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Differences in sex and culture between Macanese and Portuguese university students in self and parental estimations of IQ were examined using Gardner's (1999) list of 10 multiple intelligences. A total of 197 Macanese (90 male and 107 female) and 331 Portuguese (139 male and 192 female) students participated in the investigation. The following hypotheses were tested: it was anticipated that there would be sex differences in self‐rated mathematical and spatial intelligence, with men giving higher self‐estimates than women; it was predicted that there would be cultural differences between Macanese and Portuguese, with the former awarding themselves and their parents significantly lower scores than the latter; participants would rate their fathers as more intelligent overall than their mothers; the best predictors of overall (g) IQ would be logical/mathematical, spatial, and verbal intelligence. In contrast to previous results (Furnham, 2001), when examined separately, gender differences in both self‐estimates and parents estimates did not occur in the Macanese sample. There were, however, consistent and clear culture differences. Portuguese gave higher self and family ratings than Macanese, as expected. Portuguese rated their verbal, body kinetic, interpersonal, intrapersonal, and naturalistic intelligence higher than did Macanese. Portuguese rated verbal, mathematical, spatial, interpersonal, intrapersonal, existential, and naturalistic father's intelligence higher than did Macanese. Portuguese rated verbal, mathematical, spatial, musical, interpersonal, intrapersonal, existential, spiritual, and naturalistic mother's intelligence higher than did Macanese. Participants of both cultures rated overall intelligence of their father higher than that of their mother. This was also to be expected as previous studies have shown this to be the case in terms of gender stereotyping. In both cultures verbal and interpersonal intelligences predict overall intelligence. However, in Macao, body‐kinetic and intrapersonal intelligences, and in Portugal logical and naturalistic intelligences, also predict overall intelligence. Implications of these results for education and self‐presentations are considered. For the purpose and objectives of this work, the noun “Macanese” is used in its broader sense, meaning the Chinese people resident in Macao, and not in its narrower sense, meaning a specific community of Macao with genetic mixtures also involving Portuguese blood.The authors are grateful to Claudia Dalbert and two anonymous reviewers for their thoughtful comments on an earlier draft of this paper.Les différences sexuelles et culturelles entre les étudiants universitaires macanais et portugais relativement aux estimations de leur propre QI et de celui de leurs parents ont été examinées à l'aide de la liste de dix intelligences multiples de Gardner (1999). Un total de 197 étudiants macanais (90 hommes e4t 107 femmes) et de 331 étudiants portugais (139 hommes et 192 femmes) ont participé à cette étude. Les hypothèses suivantes furent testées: (1) des différences sexuelles étaient prévues dans les estimations de l'intelligence sur les plans mathématique et spatial, avec les hommes qui auraient des évaluations plus élevées de leur propre intelligence que les femmes; (2) des différences culturelles étaient prévues entre les Macanais et les Portugais, avec les premiers qui s'attribueraient à eux‐mêmes ainsi qu'à leurs parents des scores plus faibles d'intelligence que ces derniers; (3) il était attendu que les participants évaluent leur père comme globalement plus intelligent que leur mère; (4) il était attendu que les meilleurs prédicteurs du QI global (g) seraient les intelligences logique/mathématique, spatiale et verbale. Contrairement aux résultats précédents (Furnham, 2001), lorsqu'elles furent examinés séparément, les différences de genre à la fois dans les estimations de l'intelligence propre et dans les estimations de l'intelligence des parents ne se sont pas produites dans l'échantillon macanais. Il y avait cependant des différences culturelles claires. Tel qu'attendu, les Portugais se sont attribué des scores plus élevés tant pour les évaluations de leur propre intelligence que pour celles de l'intelligence de leurs parents, comparativement aux Macanais. Les Portugais ont évalué leur propre intelligence de façon supérieure sur les plans verbal, corporel dynamique, interpersonnel, personnel et naturaliste comparativement aux Macanais. Les Portugais ont évalué l'intelligence de leur père de façon supérieure sur les plans verbal, mathématique, spatial, interpersonnel, personnel, existentiel et naturaliste. Aussi, ils ont évalué l'intelligence de leur mère de façon supérieure sur les plans verbal, mathématique, spatial, musical, interpersonnel, personnel, existentiel, spirituel et naturaliste. Les participants des deux cultures ont évalué l'intelligence globale de leur père de façon supérieure à celle de leur mère. Ceci était également attendu en raison du fait que les études antérieures ont montré que cela correspondait à un stéréotype de genre. Dans les deux cultures, les intelligences verbale et interpersonnelle ont permis de prédire l'intelligence globale. Cependant, l'intelligence globale fut aussi prédite, à Macao, par les intelligences corporelle dynamique et personnelle et, au Portugal, par les intelligences logique et naturaliste. Les implications de ces résultats pour l'éducation et la représentation de soi sont discutées.Se examinaron, usando la lista de Gardner (1999) de inteligencias múltiples, las diferencias entre sexo y cultura de estudiantes universitarios de Macao y portugueses respecto a sus propias apreciaciones de su cociente intelectual y las de sus padres. Participó en la investigación un total de 197 estudiantes de Macao (90 hombres y 107 mujeres) y 331 portugueses (139 hombres y 192 mujeres). Se sometió a prueba las siguientes hipótesis: se anticipó que habría diferencias entre sexos en la autoapreciación de las inteligencias matemática y espacial, otorgándose los hombres calificaciones más altas que las mujeres; se predijo que habría diferencias culturales entre los de Macao y portugueses, al otorgarse los primeros, tanto los estudiantes como sus padres, calificaciones significativamente más bajas que los segundos; los participantes calificarían a sus padres en general como más inteligentes que a sus madres; los mejores predictores del cociente intelectual general (g) serían la inteligencia lógico/matemática, la espacial y la verbal. En contraste con resultados previos (Furnham, 2001), al examinarse por separado, no hubo diferencias de género en la muestra de Macao, tanto en las autoapreciaciones como en las apreciaciones de los padres. Hubo, sin embargo, diferencias culturales consistentes y claras. Los portugueses dieron calificaciones más altas, tanto las propias como las apreciaciones de la familia, como se esperaba. Los portugueses calificaron más alto su inteligencia verbal, cinética corporal, interpersonal, intrapersonal, y naturalista. Los portugueses calificaron más alto la inteligencia verbal, espacial, interpersonal, intrapersonal, existencial y naturalista de sus padres, en comparación con los de de Macao. Los portugueses calificaron más alto la inteligencia verbal, matemática, espacial, musical, interpersonal, intrapersonal, existencial, espiritual y naturalista de sus madres, en comparación con los de Macao. Los participantes de ambas culturas calificaron la inteligencia general de sus padres más alto que la de sus madres. Esto también se esperaba de estudios anteriores que han mostrado que este es el caso en términos del estereotipo de género. En ambas culturas son las inteligencias verbal e interpersonal las que predicen la inteligencia general. Sin embargo, en Macao las inteligencias cinético corporal e intrapersonal, y en Portugal la lógica y la naturalista también predicen la inteligencia general. Se considera las implicaciones de los resultados para la educación.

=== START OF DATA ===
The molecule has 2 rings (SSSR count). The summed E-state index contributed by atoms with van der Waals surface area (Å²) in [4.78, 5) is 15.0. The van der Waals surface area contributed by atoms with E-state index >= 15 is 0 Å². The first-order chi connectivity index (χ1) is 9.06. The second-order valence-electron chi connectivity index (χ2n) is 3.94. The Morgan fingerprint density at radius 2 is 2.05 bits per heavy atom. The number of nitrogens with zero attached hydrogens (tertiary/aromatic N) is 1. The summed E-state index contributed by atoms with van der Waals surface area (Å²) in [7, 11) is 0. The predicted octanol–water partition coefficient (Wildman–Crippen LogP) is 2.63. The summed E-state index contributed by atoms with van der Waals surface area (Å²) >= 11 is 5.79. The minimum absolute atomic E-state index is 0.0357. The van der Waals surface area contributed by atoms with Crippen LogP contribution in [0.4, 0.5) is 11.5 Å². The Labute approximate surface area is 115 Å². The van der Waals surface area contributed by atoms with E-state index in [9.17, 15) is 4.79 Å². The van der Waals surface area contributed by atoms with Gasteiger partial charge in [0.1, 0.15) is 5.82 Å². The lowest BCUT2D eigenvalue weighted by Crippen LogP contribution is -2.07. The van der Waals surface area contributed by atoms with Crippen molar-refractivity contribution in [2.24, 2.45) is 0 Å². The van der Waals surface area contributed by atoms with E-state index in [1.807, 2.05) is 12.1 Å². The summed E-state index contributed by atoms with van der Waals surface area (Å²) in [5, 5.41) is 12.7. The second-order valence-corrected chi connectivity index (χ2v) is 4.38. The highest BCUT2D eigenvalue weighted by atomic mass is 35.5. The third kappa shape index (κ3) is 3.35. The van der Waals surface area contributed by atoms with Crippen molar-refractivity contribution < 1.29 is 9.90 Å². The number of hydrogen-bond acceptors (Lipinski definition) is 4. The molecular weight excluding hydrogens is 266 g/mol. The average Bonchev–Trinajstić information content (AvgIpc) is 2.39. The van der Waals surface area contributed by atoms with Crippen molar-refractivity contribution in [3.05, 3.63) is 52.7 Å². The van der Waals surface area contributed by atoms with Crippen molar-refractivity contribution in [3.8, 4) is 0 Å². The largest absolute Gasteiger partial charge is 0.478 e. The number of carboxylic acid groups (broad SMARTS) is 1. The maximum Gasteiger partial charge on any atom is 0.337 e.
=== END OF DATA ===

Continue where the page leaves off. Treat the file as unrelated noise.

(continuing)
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This textbook presents introductory concepts in social psychology. (PsycINFO Database Record (c) 2012 APA, all rights reserved)